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Rockus Battle of the Bands victors win recording deal

Berklee's Sex! takes gold at last Tuesday's competition

Published: Thursday, April 23, 2009

Updated: Thursday, April 23, 2009 07:04


The band called Sex! won last Tuesday's Rockus Battle of the Bands final round, held at the Paradise Rock Club in Boston. Sex! represented the Berklee College of Music in this intercollegiate competition, which also featured bands from Boston College, Boston University, Emerson College, Harvard University, Massachusetts Institute of Technology (MIT) and Tufts. The Rockus competition

Rockus semi-final rounds to select each school's champion were held throughout February at Tommy Doyle's Pub in Cambridge, Mass. These semi-finals selected one band as champion of each school: Hollow Sound from Emerson, Gerard Mellen from Boston College, The Pears from M.I.T., Kids With Kites from Boston University, the Ben Kultgen Band from Harvard and FunkSoulLove from Tufts, in addition to Sex!

Each band was chosen in part because it offered listeners a distinctive style of music, as was evident at the final battle last Tuesday night. Hollow Sound opened the evening with a punk-rock energy that ultimately failed to get the initially sparse crowd moving. Poorly mixed vocals and musical homogeneity plagued the band's set, which was followed by the four-piece band Gerard Mellen.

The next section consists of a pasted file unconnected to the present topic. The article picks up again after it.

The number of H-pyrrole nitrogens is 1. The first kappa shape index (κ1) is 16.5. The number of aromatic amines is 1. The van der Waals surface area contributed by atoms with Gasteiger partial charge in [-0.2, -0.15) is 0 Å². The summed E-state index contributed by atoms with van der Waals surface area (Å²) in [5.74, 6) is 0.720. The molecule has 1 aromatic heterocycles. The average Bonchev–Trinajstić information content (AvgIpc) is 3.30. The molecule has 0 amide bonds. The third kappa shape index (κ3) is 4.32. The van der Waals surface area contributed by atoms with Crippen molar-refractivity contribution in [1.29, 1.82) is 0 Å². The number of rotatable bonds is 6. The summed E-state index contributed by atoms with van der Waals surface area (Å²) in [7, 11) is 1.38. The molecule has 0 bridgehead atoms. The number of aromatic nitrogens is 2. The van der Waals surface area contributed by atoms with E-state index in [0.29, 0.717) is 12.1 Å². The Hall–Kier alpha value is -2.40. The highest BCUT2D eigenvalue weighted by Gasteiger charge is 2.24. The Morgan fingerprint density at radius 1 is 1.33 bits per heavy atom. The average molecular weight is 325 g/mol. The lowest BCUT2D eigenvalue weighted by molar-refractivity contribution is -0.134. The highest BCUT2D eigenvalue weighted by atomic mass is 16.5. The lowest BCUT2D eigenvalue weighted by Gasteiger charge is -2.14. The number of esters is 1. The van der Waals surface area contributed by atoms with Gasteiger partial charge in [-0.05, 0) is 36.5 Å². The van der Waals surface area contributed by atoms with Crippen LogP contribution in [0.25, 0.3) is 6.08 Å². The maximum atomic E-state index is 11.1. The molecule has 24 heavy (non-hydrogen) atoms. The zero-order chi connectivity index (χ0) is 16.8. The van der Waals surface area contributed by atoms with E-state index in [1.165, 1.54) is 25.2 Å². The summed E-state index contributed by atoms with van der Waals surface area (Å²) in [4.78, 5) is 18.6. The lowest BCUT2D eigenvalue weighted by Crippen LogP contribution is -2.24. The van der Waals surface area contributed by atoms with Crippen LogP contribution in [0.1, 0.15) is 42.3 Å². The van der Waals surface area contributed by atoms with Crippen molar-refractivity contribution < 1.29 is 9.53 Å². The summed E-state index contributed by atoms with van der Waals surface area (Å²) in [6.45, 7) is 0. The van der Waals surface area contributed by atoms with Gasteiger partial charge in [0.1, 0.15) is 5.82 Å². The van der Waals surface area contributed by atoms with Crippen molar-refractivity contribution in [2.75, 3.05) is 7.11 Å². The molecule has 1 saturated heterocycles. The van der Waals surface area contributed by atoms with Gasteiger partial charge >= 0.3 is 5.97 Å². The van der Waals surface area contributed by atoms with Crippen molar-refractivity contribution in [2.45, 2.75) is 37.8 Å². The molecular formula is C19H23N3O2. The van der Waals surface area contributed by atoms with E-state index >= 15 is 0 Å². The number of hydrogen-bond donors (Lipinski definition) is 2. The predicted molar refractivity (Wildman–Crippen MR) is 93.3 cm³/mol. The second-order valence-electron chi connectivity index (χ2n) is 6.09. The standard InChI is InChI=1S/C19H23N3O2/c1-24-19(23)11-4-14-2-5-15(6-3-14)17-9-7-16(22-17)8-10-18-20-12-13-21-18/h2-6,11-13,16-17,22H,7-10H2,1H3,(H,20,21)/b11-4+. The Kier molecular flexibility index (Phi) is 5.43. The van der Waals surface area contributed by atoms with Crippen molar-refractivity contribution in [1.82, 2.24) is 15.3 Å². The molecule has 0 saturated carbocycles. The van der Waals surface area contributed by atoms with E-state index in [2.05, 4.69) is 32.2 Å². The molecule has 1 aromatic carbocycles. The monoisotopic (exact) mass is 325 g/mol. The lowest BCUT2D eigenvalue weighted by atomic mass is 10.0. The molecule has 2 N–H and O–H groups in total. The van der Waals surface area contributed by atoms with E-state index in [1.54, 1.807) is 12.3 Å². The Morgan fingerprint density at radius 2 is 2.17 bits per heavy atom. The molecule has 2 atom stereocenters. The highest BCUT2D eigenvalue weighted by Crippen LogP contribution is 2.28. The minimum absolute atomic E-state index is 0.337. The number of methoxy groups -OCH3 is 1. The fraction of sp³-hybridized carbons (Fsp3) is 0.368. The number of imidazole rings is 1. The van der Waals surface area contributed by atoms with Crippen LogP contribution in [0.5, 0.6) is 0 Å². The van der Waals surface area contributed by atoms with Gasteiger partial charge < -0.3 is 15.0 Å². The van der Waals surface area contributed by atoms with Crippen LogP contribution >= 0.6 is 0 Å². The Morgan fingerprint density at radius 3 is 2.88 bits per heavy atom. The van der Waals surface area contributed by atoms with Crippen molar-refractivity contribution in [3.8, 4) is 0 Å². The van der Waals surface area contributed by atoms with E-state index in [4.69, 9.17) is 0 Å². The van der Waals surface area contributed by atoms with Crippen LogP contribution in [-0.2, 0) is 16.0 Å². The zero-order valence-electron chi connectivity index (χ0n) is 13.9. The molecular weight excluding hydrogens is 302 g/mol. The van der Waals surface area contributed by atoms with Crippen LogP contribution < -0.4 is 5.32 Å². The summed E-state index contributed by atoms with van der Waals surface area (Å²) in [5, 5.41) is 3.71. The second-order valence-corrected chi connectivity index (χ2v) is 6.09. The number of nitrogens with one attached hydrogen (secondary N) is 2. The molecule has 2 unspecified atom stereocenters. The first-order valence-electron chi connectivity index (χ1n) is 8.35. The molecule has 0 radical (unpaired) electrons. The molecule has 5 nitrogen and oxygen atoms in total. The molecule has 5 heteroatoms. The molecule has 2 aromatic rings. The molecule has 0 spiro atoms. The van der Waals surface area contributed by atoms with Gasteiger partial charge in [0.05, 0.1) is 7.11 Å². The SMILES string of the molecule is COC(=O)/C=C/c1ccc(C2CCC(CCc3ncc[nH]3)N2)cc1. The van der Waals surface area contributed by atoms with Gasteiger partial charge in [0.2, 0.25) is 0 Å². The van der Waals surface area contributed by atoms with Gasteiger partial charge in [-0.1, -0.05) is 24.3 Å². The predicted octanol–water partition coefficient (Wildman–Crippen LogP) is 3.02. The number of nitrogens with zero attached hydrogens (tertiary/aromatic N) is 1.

Members of Gerard Mellen at first seemed unsure of themselves on stage, but their vaguely Strokes-esque sound pumped up the audience with strident rhythms and well-coordinated breakdowns. The band lost momentum, however, with fairly long pauses between songs that ultimately detracted from its performance.

After the introduction, the MIT soul-pop band, The Pears, hit the stage. They put on a tight, jazz-infused, funky set, and also talked up their debut album "Flavors," which is scheduled for release next month. Their set was technically-impressive, and drummer Balaji Mani made more than a few jaws drop. Despite such instrumental skill, the band's stage presence was lacking, and the crowd was not particularly engaged with the band.

Kids With Kites similarly failed to connect with the audience, but this appeared to be in accordance with the band's self-described genre of Indie/Shoegaze/Surf, according to their Myspace.com page, which might signify an intentional effort not to engage the mostly confused audience. In a battle-of-the-bands setting, this inaccessible act created an audience hungering for excitement, a hunger to which the band Sex! responded in both name and style. A satisfying finish

This five-piece band hammered into its set with a bluesy and soulful, yet blistering and rocked-out ballad. In an act that matched instrumental skill with an energetic and engaging stage presence, guitarist Skye Handler -- a Berklee alum -- danced towards the crowd on top of a bank of speakers mid-guitar solo, while vocalist Michael Burri won cheers of approval with his antics, tossing condoms out into the audience between verses and even winning the accompaniment of the spectators for a few choruses. Bounding confidently through a hard-hitting yet seductive set, Sex! left the stage sweating and with half of their members shirtless, a fitting testament to their efforts.